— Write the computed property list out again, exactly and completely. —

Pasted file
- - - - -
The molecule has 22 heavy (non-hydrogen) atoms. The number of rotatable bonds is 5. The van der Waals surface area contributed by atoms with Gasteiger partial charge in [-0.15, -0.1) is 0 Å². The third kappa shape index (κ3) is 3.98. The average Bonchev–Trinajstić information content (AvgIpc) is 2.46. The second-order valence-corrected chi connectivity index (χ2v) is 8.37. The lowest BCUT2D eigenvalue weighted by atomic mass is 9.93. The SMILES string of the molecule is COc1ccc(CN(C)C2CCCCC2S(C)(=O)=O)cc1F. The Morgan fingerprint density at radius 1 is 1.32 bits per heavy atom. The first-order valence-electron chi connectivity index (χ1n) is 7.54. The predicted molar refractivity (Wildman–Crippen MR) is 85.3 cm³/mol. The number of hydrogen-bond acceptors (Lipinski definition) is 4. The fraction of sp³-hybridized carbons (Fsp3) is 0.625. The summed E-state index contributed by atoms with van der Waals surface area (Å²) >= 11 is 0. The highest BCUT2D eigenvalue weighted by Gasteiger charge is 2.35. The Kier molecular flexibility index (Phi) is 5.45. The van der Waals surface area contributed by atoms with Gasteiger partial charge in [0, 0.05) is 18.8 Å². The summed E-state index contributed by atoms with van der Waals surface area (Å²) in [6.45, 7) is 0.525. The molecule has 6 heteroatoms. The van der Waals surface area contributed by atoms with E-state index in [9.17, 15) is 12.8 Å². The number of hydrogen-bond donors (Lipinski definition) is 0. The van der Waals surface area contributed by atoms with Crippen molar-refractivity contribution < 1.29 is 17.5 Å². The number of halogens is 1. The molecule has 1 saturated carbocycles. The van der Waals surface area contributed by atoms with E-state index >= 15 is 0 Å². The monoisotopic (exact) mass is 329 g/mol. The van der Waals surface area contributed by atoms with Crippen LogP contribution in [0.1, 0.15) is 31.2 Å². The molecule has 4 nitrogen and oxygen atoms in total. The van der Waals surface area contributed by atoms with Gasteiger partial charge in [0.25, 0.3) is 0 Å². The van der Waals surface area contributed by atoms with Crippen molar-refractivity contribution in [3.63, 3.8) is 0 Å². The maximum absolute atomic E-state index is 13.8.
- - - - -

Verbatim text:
The molecule has 22 heavy (non-hydrogen) atoms. The number of rotatable bonds is 5. The van der Waals surface area contributed by atoms with Gasteiger partial charge in [-0.15, -0.1) is 0 Å². The third kappa shape index (κ3) is 3.98. The average Bonchev–Trinajstić information content (AvgIpc) is 2.46. The second-order valence-corrected chi connectivity index (χ2v) is 8.37. The lowest BCUT2D eigenvalue weighted by atomic mass is 9.93. The SMILES string of the molecule is COc1ccc(CN(C)C2CCCCC2S(C)(=O)=O)cc1F. The Morgan fingerprint density at radius 1 is 1.32 bits per heavy atom. The first-order valence-electron chi connectivity index (χ1n) is 7.54. The predicted molar refractivity (Wildman–Crippen MR) is 85.3 cm³/mol. The number of hydrogen-bond acceptors (Lipinski definition) is 4. The fraction of sp³-hybridized carbons (Fsp3) is 0.625. The summed E-state index contributed by atoms with van der Waals surface area (Å²) >= 11 is 0. The highest BCUT2D eigenvalue weighted by Gasteiger charge is 2.35. The Kier molecular flexibility index (Phi) is 5.45. The van der Waals surface area contributed by atoms with Gasteiger partial charge in [0, 0.05) is 18.8 Å². The summed E-state index contributed by atoms with van der Waals surface area (Å²) in [6.45, 7) is 0.525. The molecule has 6 heteroatoms. The van der Waals surface area contributed by atoms with E-state index in [9.17, 15) is 12.8 Å². The number of hydrogen-bond donors (Lipinski definition) is 0. The van der Waals surface area contributed by atoms with Crippen molar-refractivity contribution < 1.29 is 17.5 Å². The number of halogens is 1. The molecule has 1 saturated carbocycles. The van der Waals surface area contributed by atoms with E-state index >= 15 is 0 Å². The monoisotopic (exact) mass is 329 g/mol. The van der Waals surface area contributed by atoms with Crippen LogP contribution in [0.1, 0.15) is 31.2 Å². The molecule has 4 nitrogen and oxygen atoms in total. The van der Waals surface area contributed by atoms with Gasteiger partial charge in [0.25, 0.3) is 0 Å². The van der Waals surface area contributed by atoms with Crippen molar-refractivity contribution in [3.63, 3.8) is 0 Å². The maximum absolute atomic E-state index is 13.8.